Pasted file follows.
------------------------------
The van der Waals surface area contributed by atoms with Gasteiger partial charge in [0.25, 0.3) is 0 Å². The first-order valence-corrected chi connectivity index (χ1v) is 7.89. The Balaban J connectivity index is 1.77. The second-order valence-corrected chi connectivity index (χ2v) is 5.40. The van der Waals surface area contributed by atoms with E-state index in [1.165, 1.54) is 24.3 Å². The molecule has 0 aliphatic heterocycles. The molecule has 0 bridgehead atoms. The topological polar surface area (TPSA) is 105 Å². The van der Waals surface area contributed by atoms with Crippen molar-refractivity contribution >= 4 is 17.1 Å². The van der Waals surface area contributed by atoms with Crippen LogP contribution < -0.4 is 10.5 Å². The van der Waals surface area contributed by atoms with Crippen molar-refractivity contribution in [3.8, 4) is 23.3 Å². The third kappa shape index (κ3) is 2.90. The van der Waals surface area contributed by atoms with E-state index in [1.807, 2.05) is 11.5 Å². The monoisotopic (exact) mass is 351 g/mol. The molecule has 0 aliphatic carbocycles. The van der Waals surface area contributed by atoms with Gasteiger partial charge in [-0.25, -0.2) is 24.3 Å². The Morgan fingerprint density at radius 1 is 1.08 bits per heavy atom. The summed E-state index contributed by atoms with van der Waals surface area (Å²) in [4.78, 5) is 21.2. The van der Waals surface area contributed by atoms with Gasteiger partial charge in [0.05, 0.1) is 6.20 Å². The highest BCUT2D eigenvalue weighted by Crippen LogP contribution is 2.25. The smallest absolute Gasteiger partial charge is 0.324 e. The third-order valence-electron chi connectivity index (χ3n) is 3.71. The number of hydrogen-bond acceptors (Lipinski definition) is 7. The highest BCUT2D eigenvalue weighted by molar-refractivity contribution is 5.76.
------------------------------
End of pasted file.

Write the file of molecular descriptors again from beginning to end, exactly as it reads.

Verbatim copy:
The van der Waals surface area contributed by atoms with Gasteiger partial charge in [0.25, 0.3) is 0 Å². The first-order valence-corrected chi connectivity index (χ1v) is 7.89. The Balaban J connectivity index is 1.77. The second-order valence-corrected chi connectivity index (χ2v) is 5.40. The van der Waals surface area contributed by atoms with E-state index in [1.165, 1.54) is 24.3 Å². The molecule has 0 aliphatic heterocycles. The molecule has 0 bridgehead atoms. The topological polar surface area (TPSA) is 105 Å². The van der Waals surface area contributed by atoms with Crippen molar-refractivity contribution >= 4 is 17.1 Å². The van der Waals surface area contributed by atoms with Crippen LogP contribution < -0.4 is 10.5 Å². The van der Waals surface area contributed by atoms with Crippen molar-refractivity contribution in [3.8, 4) is 23.3 Å². The third kappa shape index (κ3) is 2.90. The van der Waals surface area contributed by atoms with E-state index in [1.807, 2.05) is 11.5 Å². The monoisotopic (exact) mass is 351 g/mol. The molecule has 0 aliphatic carbocycles. The van der Waals surface area contributed by atoms with Gasteiger partial charge in [-0.25, -0.2) is 24.3 Å². The Morgan fingerprint density at radius 1 is 1.08 bits per heavy atom. The summed E-state index contributed by atoms with van der Waals surface area (Å²) in [4.78, 5) is 21.2. The van der Waals surface area contributed by atoms with Gasteiger partial charge in [0.05, 0.1) is 6.20 Å². The highest BCUT2D eigenvalue weighted by Crippen LogP contribution is 2.25. The smallest absolute Gasteiger partial charge is 0.324 e. The third-order valence-electron chi connectivity index (χ3n) is 3.71. The number of hydrogen-bond acceptors (Lipinski definition) is 7. The highest BCUT2D eigenvalue weighted by molar-refractivity contribution is 5.76.